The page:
Near Beijing, a sophisticated house on five levels, with theatrical and intimate spaces, and a single tutelary deity: Italian design

Shadow Creek is the nickname chosen by the client for the new mansion built along a stream in the vicinity of Beijing. In effect, in this home-stage we can find the elegant combination of Tuscany twilight, compositional detail, references to the local tradition and Italian design furnishings selected for their outstanding workmanship. In short: the pleasure of things, expressed in a harmonious encounter between two cultures, West and East.


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Mauro Lipparini's extensive work in the field of industrial design includes home and office furnishings, textiles, and other products created for a host of renowned European and Japanese firms. In the realms of architecture and interior design, Lipparini has concentrated primarily on private and public housing, retail and wholesale showrooms, and exposition installations. Rooted in the spare forms and clear, powerful lines that are the defining features of Italian minimalism, Lipparini's work is imbued with a spirit of joy, a buoyant sense of pleasure and possibility. Freely employing bold colors, organic textures, and imaginative visual concepts, Lipparini broadens the palette of classic minimalism, bringing the immediacy and strength of the well-respected aesthetic into an exhilarating new era.

From Florence to Beijing, the ‘thinking hand’ of the architect Mauro Lipparini has worked on the quality of materials and a complexity of overlaps to rigorously update the layout of a large villa, on five levels, four above ground plus one basement, radically revised starting with the features of the facade.

“For the success of the project, a triangulation has been fundamental,” Lipparini explains, “through interaction and exchanges with the Chinese client, a tycoon in the field of hydroponic cultivation, and with the collaboration of Domus Tiandi (the local dealer of products by Baxter, Minotti, Poliform and other well-known brands of design Made in Italy).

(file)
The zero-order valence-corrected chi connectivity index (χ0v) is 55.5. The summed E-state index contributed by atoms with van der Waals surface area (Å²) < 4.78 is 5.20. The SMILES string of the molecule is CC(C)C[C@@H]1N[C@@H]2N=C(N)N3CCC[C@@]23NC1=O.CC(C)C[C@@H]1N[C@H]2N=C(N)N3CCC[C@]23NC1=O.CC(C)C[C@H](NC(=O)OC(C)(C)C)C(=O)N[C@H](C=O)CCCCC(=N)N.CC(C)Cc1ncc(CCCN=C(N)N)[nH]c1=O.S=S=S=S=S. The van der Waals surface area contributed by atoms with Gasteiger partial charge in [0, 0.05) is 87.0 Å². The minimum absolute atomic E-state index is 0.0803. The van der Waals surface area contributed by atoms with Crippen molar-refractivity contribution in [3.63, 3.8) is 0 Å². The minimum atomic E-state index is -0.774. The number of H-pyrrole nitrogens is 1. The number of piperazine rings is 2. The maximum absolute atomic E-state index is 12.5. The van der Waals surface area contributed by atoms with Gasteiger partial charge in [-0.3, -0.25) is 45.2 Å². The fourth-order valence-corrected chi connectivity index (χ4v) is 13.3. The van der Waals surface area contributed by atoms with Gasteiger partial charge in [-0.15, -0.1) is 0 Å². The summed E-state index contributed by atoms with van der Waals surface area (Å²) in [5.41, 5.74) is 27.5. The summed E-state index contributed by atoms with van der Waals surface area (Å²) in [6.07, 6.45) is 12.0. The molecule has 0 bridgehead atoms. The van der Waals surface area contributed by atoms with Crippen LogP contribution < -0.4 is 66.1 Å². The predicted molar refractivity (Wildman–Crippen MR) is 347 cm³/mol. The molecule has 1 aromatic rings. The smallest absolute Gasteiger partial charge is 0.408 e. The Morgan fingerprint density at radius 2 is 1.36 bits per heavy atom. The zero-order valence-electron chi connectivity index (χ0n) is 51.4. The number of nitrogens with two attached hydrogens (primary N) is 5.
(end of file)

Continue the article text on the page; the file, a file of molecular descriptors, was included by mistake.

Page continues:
“The original architecture, as often happens in China,” he continues, “was an anonymous pseudo-classical pastiche on a reinforced concrete structure, with lots of potential. The first time I entered, I was almost overwhelmed by the incredible height of the internal spaces, from the semi-basement to the attic. But those spaces were split up into many enclosed episodes. So I have reconsidered them as parts of a gigantic open volume, to be reinvented with dynamic compositional lines, to convey a completely different overall image.”

The first focal point was the staircase, a load-bearing feature and the spinal column of the internal vertical connections, in relation to open areas capable of interacting with each other, through contractions and dilations, two-story spaces, full and empty zones, shifts of light and shadow driven by balanced tones of color and luminosity.

The original architecture, as often happens in China, was an anonymous pseudo-classical pastiche on a reinforced concrete structure, with lots of potential. The first time I entered, I was almost overwhelmed by the incredible height of the internal spaces, from the semi-basement to the attic"

“I wanted to design a staircase of great aesthetic impact,” the architect says. “Not just a functional passage, but a precious everyday companion, to observe from infinite vantage points, practically from every angle.” Lipparini has made it into a geometric kaleidoscope of treads and risers in refined rosewood with built-in lighting, expanding the physical perception of the space into a thousand facets. The ground floor contains all the daytime functions.

Next to the living area a majestic portico with a height of eight meters acts as an iconic threshold and filter between the facade, the external spaces and the interiors. The semi-basement, which opens to the garden at the back, has been transformed into a gathering place for socializing, entertainment and pure relaxation. It is a salon, a KTV space, a wine cellar, a dining room, fitness area and traditional space for the tea ceremony.

“To establish continuity between the various zones of the domestic landscape, from outside to inside, after a phase of intensive research we identified and utilized Italian travertine and a dark anthracite bronze-plated metal,” says Lipparini.

To establish continuity between the various zones of the domestic landscape, from outside to inside, after a phase of intensive research we identified and utilized Italian travertine and a dark anthracite bronze-plated metal."

“They are the leitmotifs, in soft hues and shades of tobacco, which construct a forceful statement alongside exotic wood, rosewood or natural oak paneling. The facings add visual warmth to the house while amplifying the timeless atmosphere of an intimate, welcoming refuge to share with family and friends.”

The realm of the bedrooms, a place for cocooning par excellence, is nestled in the two central levels. The attic contains the most personal island: an atelier-study, a space for meditation, under a steep pitched roof that suggests the mystical aura of a Romanesque church, underscored by structured facings, exposed beams and built-in lighting.

Project Mauro Lipparini/Studio Lipparini - Photos Boris Shu and Zhizhou Zhang/courtesy Domus Tiandi